Now, for cakes and cookies—this substitution won’t even be detectable and your baked goods will be just as delicious as if you were using allspice!
Pumpkin Pie Spice
This is another well rounded substitute, and again, just like allspice it holds the inclusion of cloves, among other essential spices. There is that hint of pumpkin though, so you are going to taste a slight difference, but not enough to interfere with the recipe.
If you’re working to make a creamy pumpkin soup then this is an exceptional alternative. Even something such as a pear pumpkin tartine won’t be harmed by substituting allspice and a mix of pumpkin pie spice for this amazing choice.
You might want to add a little nutmeg or cinnamon to calm the pumpkin essence down, but other than that, it is perfectly suited to replace allspice.
50/50 Blend of Nutmeg and Cinnamon
These two paired together replicate the fragrance and taste of cloves almost perfectly. All in all, the flavor will be accentuated and you just might love the end result more than with the called for ingredient would have provided. An apple spice cake will never be lacking with this kind of substitution.
You can even tweak the amount of vanilla flavoring with an additional cinnamon extract to give more spiciness and zest. Even stewed apples, or apple dumplings won’t turn out to awfully different without that shake of cloves!
You can do the half and half of nutmeg and cinnamon and toss in a pinch of apple pie spice too! Because all of these spices are in many baking recipes, you can find numerous substitutions very easily. It basically comes down to the individuals’ preferences.
For marinades, purees and many soup bases, cardamom can work. It is important to keep in mind that this has a very strong essence and to quiet it down you might want to consider pairing it with some nutmeg, or maybe even apple pie spice.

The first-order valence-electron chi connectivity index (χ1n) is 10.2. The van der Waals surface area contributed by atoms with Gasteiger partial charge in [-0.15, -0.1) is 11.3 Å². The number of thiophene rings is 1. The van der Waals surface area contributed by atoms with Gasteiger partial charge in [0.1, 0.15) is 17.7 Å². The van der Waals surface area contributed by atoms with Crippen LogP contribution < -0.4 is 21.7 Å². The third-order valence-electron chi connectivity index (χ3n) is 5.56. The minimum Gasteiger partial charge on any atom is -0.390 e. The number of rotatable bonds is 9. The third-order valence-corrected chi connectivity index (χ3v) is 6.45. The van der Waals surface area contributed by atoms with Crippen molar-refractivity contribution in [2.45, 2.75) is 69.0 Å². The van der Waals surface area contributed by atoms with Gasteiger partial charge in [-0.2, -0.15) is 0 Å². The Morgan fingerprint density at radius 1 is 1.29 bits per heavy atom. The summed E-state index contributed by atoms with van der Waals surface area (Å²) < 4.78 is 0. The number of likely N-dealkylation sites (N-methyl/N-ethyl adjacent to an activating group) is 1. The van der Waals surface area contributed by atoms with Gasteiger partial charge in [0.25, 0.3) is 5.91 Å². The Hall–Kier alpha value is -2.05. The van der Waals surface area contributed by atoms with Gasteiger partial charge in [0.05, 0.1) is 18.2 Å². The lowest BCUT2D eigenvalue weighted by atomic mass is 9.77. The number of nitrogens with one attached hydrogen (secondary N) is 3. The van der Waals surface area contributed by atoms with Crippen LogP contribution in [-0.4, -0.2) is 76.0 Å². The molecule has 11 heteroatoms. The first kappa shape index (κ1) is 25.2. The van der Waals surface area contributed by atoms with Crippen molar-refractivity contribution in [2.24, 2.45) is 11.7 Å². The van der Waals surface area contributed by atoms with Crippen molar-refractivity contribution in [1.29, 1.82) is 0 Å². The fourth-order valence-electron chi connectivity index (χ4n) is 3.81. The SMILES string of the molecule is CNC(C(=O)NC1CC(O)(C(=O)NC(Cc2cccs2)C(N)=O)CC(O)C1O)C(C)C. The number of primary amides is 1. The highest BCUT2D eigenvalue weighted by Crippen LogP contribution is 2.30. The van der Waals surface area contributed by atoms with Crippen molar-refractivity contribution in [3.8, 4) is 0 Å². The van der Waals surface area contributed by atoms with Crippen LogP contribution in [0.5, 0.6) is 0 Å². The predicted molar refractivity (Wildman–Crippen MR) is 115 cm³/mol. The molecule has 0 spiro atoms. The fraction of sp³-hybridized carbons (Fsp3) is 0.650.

Cardamom has a very authentic aroma and flavor, and it is distinct. If you’re baking a glazed ham, or even lamb chops—cardamom might help you out. Because you’ll be adding other seasonings and spices, the differences between this spice and cloves just might go undetected.
We think that people will be too busy indulging their taste buds to the main course to even mind a slight variation anyway. However, use cardamom only when other options aren’t easily available.
Many cooks will tell you mace is the perfect spice to replace cloves and it will work magic in any dish you apply it too. For example, some of the most amazing rice puddings are made with mace and vanilla—and sometimes a pinch of citrus.
It is believed that this spice allows rice pudding to grow beyond a simple dessert. It adds dimension, and it’s very similar to cloves. If you want to really heighten the taste you can add pumpkin pie spice with mace. This comes fairly close to the natural flavor of cloves.
Why Choose to Use Alternate Spices and Seasonings?
The bottom line here is that whether you’re poaching flavored dessert syrups, or you’re making a Brule, or you’re cultivating the best spice marinade for rack of lamb—don’t be afraid to experiment with seasonings. This is how new flavors emerge.
Creative baking and cooking keeps food interesting and fun to eat! Soon, we will be coming up on that time of the year where puddings, custards and apple crisp is on the menu once again. Start getting crafty now and begin a little seasoning substitutions. You might take an old recipe and just breathe new life into it if you do!
Pat Sizzle South says
Wow, This was a great read! This was my very first time using such spices in cooking.
p.s Keep those creative juices flowing!
I’m so happy you liked the article and used the spices in your cooking!!
Thank you for helping avoid a Christmas Eve disaster!
Anytime!!! Happy Holidays!
sharon mccarty says
Thank You you saved my pumpkin pie for Thanksgiving.
You’re welcome, Sharon!